Psychological Case Study Abstract The aim of this case study is to investigate the participants relationships with other family members. Why does she argue so much with her mother? The problem that the client is faced with is in the relationship that she has with her mother. Although the love between them is clearly evident, there is a lot of friction between them and there are frequent arguments fought out. Symptoms from the client include violent swearing, shouting, sarcastic remarks, verbal attacks and sometimes physical violence.
I have found that her argumentative behaviour seems to be mostly caused by adolescent puberty, with biological hormone changes being ever present. Small stimuli and annoyances will trigger this behaviour and cause severe fear for her sweet innocent brother. Background Information Name: Eliza Samson Age: 13 Gender: Female Work: Student at St Georges C of E Secondary School Health Status: Generally good Family History of Mental Health: As far as she knows there is no history of mental health issues in recent family history. Family and Social Relationships: Thrives in her social relationships.
Has a wide range of friends with a wide range of different personalities. She appears to be able to socially adapt very well. Enjoys spending time with friends inside and outside school, at weekends and often after school as well. With her friends she will often visit their houses or go shopping or to the beach. In regards to her family relationships, things are generally positive. Although often argues with her family and quickly becomes violent towards them and will often swear. She feels that she is often subject to hazing from her brother and claims that this is why she acts out.
Drug and Alcohol History: None Life Difficulties: None Goals and Weaknesses: Her goal, currently, is to be able to get through school with good grades and study hairdressing at college. A weakness of hers is an inability to concentrate on something that she can’t understand quickly. If she cannot understand something, instead of tackling it and attempting to work it out, she will become very frustrated and refuse to acknowledge it. This study can be theoretically generalised to a few theories that I found in my research.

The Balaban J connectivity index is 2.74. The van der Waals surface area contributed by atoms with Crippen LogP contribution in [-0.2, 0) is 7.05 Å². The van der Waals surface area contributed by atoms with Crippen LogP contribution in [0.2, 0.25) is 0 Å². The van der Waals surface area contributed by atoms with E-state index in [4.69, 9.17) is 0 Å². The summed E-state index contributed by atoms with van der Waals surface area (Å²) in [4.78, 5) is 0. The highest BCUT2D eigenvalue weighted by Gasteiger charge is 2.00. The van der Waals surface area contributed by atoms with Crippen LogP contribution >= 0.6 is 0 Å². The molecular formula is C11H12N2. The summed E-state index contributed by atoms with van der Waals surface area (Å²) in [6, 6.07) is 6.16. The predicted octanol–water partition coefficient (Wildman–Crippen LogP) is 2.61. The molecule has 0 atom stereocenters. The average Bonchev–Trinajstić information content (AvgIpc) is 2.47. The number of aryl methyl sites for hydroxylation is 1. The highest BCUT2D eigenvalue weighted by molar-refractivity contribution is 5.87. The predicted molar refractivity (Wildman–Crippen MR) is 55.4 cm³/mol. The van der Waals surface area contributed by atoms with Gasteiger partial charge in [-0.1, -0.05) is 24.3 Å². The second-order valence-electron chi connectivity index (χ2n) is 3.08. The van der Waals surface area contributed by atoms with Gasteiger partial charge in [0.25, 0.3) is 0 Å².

All these simple theories relate to why mother-daughter arguments occur. The first theory is by Ruddick, who points out that two primary factors, that in her opinion, form the basis of the conflict between mother and daughter are: The simple fact that a mother and her daughter are and should be two separate persons. What fosters growth or happiness in one does not always do the same for the other. This theory basically states that the mother and daughter are two different human beings with their own likes and interests and should not try to be the same person.
The second theory by Secunda thinks the problem lies more in the fact that mothers and daughters have an inherent position of being allies and enemies. Mothers and daughters share some aspects of their identities. However, there is just as much of a need to be different as there is to be similar. Secunda means that there is “a built-in and unavoidable tension that goes with being someone’s child. ” There is a competition that mothers and daughters feel that encourages daughters to do things as well as or better than their mums.
Daughters frequently feel that survival without their mothers would be impossible, despite the feelings that put mums and daughters at odds. However, psychotherapist and author of For Mothers of Difficult Daughters, Dr. Charney Hearts claims that all mother-daughter relationships are set up for misunderstanding due to each participant’s expectations. Mothers expect a reincarnation of self and an imitation of their behaviors. Daughters expect encouragement for individuality, approval of everything and all decisions, and lifetime nurturing.
Both mothers and daughters feel disappointment in each other for not living up to these impossible expectations and this, Hearts argues, is what is at the root of mother-daughter arguments. However my case study concluded that perhaps there is a much less complex reason for these arguments, this conclusion may possibly be down to individual differences. The problem that the client is faced with is in the relationship that she has with her mother. Although the love between them is clearly evident, there is a lot of friction between them and there are frequent arguments fought out.
Symptoms from the client include violent swearing, shouting, sarcastic remarks, verbal attacks and sometimes physical violence. The client feels that even though these arguments occur, her relationship with her mother is not negatively affected. When asked why she feels that she argues so much with her mother, the client said that she feels that her mother is always trying to “nose-in” on her life . She also said that often she gets a feeling of great frustration with her mother and her abusive outbursts are her outlet for that frustration.